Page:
As an example, let's suppose we have a biological experiment that succeeds or fails, for example, getting bacteria to accept a fragment of DNA. Let's suppose that the probability of success depends on temperature . Furthermore, let's suppose that we have some knowledge of the biochemistry involved that tells us that the probability of success is actually an exponential function: where and are unknown. We are given results from experiments run at different temperatures, and they are simply given as success or failure, and our job is to find and .

First, let's invent some data, using and .

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Random returns a random number between 0 and 1, so the test Random[] < p returns True with probability and False with probability , so we can use it to simulate our experiment. We'll also assume that this experiment is fairly expensive and time consuming, so we can't run zillions of experiments.

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Here's a way to plot that data. Do you see how this command works?

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The data we have isn't points which is what we'd need to do traditional curve fitting. In other words, we want to fit a curve but we don't have points from the curve plus noise like we did in earlier examples; we have something else entirely. Intuitively, it seems impossible for least squares to give anything useful for this type of data, so instead, we do maximum likelihood. The experiments are independent, so the probability of getting all this data is the product of the probabilities of getting each point. But the probability of getting each point depends on and .

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So for example:

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These are tiny numbers, and that causes trouble with the numerical maximization process, so instead of maximizing the likelihood, we maximize the log likelihood (Think about it: Why can we do this?)

We could do this, but then Mathematica will compute that tiny likelihood, then take the log.

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A better way to compute the same thing is to expand the log of the product into a sum of logs. I'll do this computation using different notation:

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Just to check that we did this right, these should be the same number:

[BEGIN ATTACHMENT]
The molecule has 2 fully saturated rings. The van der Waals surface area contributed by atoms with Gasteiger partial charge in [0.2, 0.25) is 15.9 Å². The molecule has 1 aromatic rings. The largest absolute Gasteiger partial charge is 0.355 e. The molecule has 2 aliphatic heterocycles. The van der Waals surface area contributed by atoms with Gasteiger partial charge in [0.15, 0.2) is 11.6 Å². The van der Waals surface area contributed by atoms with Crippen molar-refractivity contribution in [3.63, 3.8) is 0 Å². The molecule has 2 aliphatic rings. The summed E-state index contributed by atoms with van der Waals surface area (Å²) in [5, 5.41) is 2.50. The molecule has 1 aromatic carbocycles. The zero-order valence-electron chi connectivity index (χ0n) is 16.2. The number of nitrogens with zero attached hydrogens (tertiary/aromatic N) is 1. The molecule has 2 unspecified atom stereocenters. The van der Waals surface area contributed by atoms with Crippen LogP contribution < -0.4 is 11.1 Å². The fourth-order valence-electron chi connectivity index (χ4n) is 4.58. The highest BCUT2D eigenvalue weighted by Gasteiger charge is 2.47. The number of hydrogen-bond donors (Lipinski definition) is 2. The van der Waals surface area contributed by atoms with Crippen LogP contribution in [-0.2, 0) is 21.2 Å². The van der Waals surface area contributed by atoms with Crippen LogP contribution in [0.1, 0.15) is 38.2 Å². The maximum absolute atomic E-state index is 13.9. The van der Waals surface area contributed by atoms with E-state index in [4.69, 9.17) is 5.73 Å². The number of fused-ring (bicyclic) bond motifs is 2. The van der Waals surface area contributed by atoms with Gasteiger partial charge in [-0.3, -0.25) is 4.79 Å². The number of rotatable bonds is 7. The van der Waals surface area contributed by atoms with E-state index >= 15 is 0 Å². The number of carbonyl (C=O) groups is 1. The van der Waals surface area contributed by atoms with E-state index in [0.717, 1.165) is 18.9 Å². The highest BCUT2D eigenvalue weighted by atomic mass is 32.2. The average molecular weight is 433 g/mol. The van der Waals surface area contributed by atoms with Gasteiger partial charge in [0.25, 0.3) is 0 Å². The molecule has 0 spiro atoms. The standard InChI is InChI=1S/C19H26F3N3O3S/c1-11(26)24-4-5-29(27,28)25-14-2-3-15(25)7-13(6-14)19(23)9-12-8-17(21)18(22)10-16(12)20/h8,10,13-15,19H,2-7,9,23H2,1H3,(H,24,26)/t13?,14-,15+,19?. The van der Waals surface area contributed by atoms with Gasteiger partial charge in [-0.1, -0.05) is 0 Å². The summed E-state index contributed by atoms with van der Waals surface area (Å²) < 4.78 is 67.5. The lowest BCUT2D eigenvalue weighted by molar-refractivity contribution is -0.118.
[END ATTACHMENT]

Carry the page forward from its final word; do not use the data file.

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Here's the first try at running the fit:

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Which means it couldn't solve the problem algebraically. So, let's try the numerical methods:

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You probably got an error message, either that an overflow occurred, or that it got a complex number somewhere along the way. That means that NMaximize is trying values of and that yield logs of negative numbers, or perhaps log of 0. Let's use the constraint feature of NMaximize to give it some additional hints: We ask it to maximize the log likelihood, but subject to some reasonable constraints. We know the exponential should decrease as increases, so we add in .

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Sometimes that works, sometimes it doesn't, depending on what random numbers appeared in our simulated experiment. Let's try FindMaximum since it takes a starting point.

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That probably didn't work because we get something like somewhere if we start at

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This is pretty good, at least the time I ran it. Sometimes you have to poke around with different starting points to get reasonable results. There are also zillions of options, and you can spend lots of time playing with them, tweaking the numerical method, but unless you're desperate or know what all the tweaks mean, doing that is often a waste of time.

The result isn't perfect, but it has a definite interpretation: These values for and are the ones such that the probability of getting our observations is maximal. And they're reasonably close to the exact answer, which is great given how little information our data acutally contains.

Created by Mathematica (January 20, 2005)